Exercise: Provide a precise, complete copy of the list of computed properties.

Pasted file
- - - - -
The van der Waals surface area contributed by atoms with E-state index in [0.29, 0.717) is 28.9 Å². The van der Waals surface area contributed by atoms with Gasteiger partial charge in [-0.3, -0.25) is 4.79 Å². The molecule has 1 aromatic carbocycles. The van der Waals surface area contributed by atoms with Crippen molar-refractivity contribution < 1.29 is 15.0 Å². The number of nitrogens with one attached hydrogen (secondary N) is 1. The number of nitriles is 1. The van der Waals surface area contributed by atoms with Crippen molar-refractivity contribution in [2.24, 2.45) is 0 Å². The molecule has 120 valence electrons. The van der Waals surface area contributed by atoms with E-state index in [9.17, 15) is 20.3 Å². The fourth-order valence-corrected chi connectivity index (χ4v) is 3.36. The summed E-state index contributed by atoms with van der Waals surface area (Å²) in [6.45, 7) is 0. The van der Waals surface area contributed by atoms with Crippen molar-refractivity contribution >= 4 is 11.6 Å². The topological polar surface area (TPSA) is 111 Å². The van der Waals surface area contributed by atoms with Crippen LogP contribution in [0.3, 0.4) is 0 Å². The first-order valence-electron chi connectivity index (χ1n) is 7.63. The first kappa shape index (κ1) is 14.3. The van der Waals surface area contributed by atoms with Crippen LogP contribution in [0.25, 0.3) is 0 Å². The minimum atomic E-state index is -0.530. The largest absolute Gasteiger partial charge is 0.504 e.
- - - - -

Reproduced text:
The van der Waals surface area contributed by atoms with E-state index in [0.29, 0.717) is 28.9 Å². The van der Waals surface area contributed by atoms with Gasteiger partial charge in [-0.3, -0.25) is 4.79 Å². The molecule has 1 aromatic carbocycles. The van der Waals surface area contributed by atoms with Crippen molar-refractivity contribution < 1.29 is 15.0 Å². The number of nitrogens with one attached hydrogen (secondary N) is 1. The number of nitriles is 1. The van der Waals surface area contributed by atoms with Crippen molar-refractivity contribution in [2.24, 2.45) is 0 Å². The molecule has 120 valence electrons. The van der Waals surface area contributed by atoms with E-state index in [9.17, 15) is 20.3 Å². The fourth-order valence-corrected chi connectivity index (χ4v) is 3.36. The summed E-state index contributed by atoms with van der Waals surface area (Å²) in [6.45, 7) is 0. The van der Waals surface area contributed by atoms with Crippen molar-refractivity contribution >= 4 is 11.6 Å². The topological polar surface area (TPSA) is 111 Å². The van der Waals surface area contributed by atoms with Crippen LogP contribution in [0.3, 0.4) is 0 Å². The first-order valence-electron chi connectivity index (χ1n) is 7.63. The first kappa shape index (κ1) is 14.3. The van der Waals surface area contributed by atoms with Crippen LogP contribution in [0.25, 0.3) is 0 Å². The minimum atomic E-state index is -0.530. The largest absolute Gasteiger partial charge is 0.504 e.